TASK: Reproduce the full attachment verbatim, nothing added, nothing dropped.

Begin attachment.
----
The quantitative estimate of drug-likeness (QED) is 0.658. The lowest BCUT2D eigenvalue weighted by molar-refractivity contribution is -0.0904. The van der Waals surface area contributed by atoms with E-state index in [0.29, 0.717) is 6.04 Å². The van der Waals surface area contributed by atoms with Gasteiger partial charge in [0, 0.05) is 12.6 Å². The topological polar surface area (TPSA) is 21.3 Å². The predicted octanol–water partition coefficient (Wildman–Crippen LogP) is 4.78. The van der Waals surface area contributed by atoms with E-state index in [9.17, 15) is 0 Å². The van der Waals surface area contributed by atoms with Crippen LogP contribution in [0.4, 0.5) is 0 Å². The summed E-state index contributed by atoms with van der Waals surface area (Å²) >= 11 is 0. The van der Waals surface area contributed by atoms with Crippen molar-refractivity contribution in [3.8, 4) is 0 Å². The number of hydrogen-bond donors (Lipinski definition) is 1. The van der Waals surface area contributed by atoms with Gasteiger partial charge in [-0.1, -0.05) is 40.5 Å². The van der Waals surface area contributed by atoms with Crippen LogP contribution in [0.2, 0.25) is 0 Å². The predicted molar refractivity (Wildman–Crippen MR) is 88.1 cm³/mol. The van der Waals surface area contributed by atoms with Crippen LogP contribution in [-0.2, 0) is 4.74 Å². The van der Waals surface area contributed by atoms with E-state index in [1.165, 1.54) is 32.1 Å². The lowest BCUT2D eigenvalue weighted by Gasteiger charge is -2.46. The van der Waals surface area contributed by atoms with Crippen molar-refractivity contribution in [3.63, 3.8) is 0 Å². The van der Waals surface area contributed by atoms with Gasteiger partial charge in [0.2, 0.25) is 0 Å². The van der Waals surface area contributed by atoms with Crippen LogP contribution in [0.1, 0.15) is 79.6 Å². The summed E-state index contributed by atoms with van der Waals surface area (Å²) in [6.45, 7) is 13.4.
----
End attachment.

The quantitative estimate of drug-likeness (QED) is 0.658. The lowest BCUT2D eigenvalue weighted by molar-refractivity contribution is -0.0904. The van der Waals surface area contributed by atoms with E-state index in [0.29, 0.717) is 6.04 Å². The van der Waals surface area contributed by atoms with Gasteiger partial charge in [0, 0.05) is 12.6 Å². The topological polar surface area (TPSA) is 21.3 Å². The predicted octanol–water partition coefficient (Wildman–Crippen LogP) is 4.78. The van der Waals surface area contributed by atoms with E-state index in [9.17, 15) is 0 Å². The van der Waals surface area contributed by atoms with Crippen LogP contribution in [0.4, 0.5) is 0 Å². The summed E-state index contributed by atoms with van der Waals surface area (Å²) >= 11 is 0. The van der Waals surface area contributed by atoms with Crippen molar-refractivity contribution in [3.8, 4) is 0 Å². The number of hydrogen-bond donors (Lipinski definition) is 1. The van der Waals surface area contributed by atoms with Gasteiger partial charge in [-0.1, -0.05) is 40.5 Å². The van der Waals surface area contributed by atoms with Crippen LogP contribution in [0.2, 0.25) is 0 Å². The predicted molar refractivity (Wildman–Crippen MR) is 88.1 cm³/mol. The van der Waals surface area contributed by atoms with Crippen LogP contribution in [-0.2, 0) is 4.74 Å². The van der Waals surface area contributed by atoms with E-state index in [1.165, 1.54) is 32.1 Å². The lowest BCUT2D eigenvalue weighted by Gasteiger charge is -2.46. The van der Waals surface area contributed by atoms with Crippen molar-refractivity contribution in [3.63, 3.8) is 0 Å². The van der Waals surface area contributed by atoms with Gasteiger partial charge in [0.2, 0.25) is 0 Å². The van der Waals surface area contributed by atoms with Crippen LogP contribution in [0.1, 0.15) is 79.6 Å². The summed E-state index contributed by atoms with van der Waals surface area (Å²) in [6.45, 7) is 13.4.